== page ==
I have stories to tell, he says, his diamond eye sparkling in the bright sun. I can hardly believe I would get in a car with a man like that man. Blasting along, wind whipping hair, he’s saying words as fast as he can spit them out, I’m looking with some wonder at the flower growing out of his ear and the blue fire dancing on his tongue and thinking, you’re just crazy as a shit house rat aren’t you baby? He takes both hands off the wheel and presses ten fingertips into his skull, screaming, My brain! My brain! That’s right baby, that’s right. It’s about 102 degrees and looking for more, dry lighting snaps in the air, a lizard atomizes on the hood, twang factor everywhere. He’s easing down on the brake now, gliding to a silky stop. He turns his dove eye to me and says very sweetly, have you eaten anything yet I haven’t eaten yet what shall I get what would you like what sounds good? I say, yes.
Sally Reno is a writer, producer and newscaster for Pacifica-KGNU Radio in Denver-Boulder and the CFO of Shining Mountains Press. Her flash fiction and short stories have appeared in print and online journals, including Fast Forward, Indigo, Lady Jane’s Miscellany, Used Furniture Review and flashparty.
p style=”text-align: justify;”>Guest-edited by Molly Gaudry, author of the verse novel We Take Me Apart and founder of The Lit Pub. Read an excerpt of her novella, We Take Me Apart, in Moon Milk Review.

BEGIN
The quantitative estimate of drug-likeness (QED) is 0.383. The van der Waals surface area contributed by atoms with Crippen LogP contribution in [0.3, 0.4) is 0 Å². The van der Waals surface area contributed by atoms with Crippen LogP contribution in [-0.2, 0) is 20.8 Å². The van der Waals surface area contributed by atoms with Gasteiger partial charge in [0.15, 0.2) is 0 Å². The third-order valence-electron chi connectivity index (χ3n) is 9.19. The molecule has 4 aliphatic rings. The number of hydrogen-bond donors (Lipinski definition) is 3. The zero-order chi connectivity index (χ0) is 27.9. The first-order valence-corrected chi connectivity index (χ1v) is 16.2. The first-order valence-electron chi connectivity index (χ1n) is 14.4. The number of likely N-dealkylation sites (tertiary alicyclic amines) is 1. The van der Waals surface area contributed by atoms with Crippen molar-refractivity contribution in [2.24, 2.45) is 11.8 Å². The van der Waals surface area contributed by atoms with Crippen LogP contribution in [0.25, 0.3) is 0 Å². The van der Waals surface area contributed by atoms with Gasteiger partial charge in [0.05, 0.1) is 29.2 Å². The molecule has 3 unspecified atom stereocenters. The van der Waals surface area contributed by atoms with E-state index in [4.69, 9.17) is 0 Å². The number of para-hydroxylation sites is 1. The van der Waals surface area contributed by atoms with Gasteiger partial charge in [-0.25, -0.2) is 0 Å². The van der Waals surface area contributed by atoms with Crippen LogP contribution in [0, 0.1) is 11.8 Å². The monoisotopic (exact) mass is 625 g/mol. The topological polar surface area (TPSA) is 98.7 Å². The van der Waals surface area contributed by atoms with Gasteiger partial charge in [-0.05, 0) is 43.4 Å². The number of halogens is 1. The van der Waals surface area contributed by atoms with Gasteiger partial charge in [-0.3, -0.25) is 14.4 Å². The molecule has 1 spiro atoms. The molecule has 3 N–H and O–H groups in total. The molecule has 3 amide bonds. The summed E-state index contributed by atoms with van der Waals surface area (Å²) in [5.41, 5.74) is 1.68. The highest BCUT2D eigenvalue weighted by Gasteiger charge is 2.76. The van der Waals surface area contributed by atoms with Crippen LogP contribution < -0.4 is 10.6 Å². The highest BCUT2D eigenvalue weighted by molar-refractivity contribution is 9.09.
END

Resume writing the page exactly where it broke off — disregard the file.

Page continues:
These are the tiny wanderings that core the heart in spectacular revelations and inspirations and allusions, and all of it getting up, standing up, leaping up and wanting more than anything to staunch the disjuncts and disparities between the things that our hands can hold and the things that want more than anything to tear our fingers out, strip the meat from our little bones and fashion the lot of it into stinking jewelry we cannot pawn no matter how hard we try — try telling that to Cassandra when she is lounging around the palace on her day off, amusing herself with cigarettes and game shows, crappy local soda and whole collections of underground comics that absolutely no one has ever read or will ever read. Cassandra can see forever in any direction, in every direction, in everyone, and to her, the whole sweep of it is so clear that even the rim of the past is no barrier, she can see the baroque twistings and all sorts of ridiculous blasphemies that keep on happening before time starts and keep on happening even though time started long ago. If it was any less bleak, she says, she would leave, get up off the couch, make some sort of excuse, and get on the nearest bus. The whole mess is a conversion high, a phone call that ends in someone getting arrested, that burns until the whole world is doomed. Cassandra can see it all, but the detail is so fine that it all becomes a blur.
Carl James Grindley is a transplanted Canadian who lives in New Haven, Connecticut. His last novel, Icon, was published by No Record Press in 2008.
Guest Editor for Spring 2011 Issue | Laura Ellen Scott | Laura Ellen Scott’s collection of 21 creepy stories is called Curio and is available free online and as an ebook from Uncanny Valley Press. Her novel, Death Wishing, a comic fantasy set in New Orleans, will be released in October 2011 by Ig Publishing.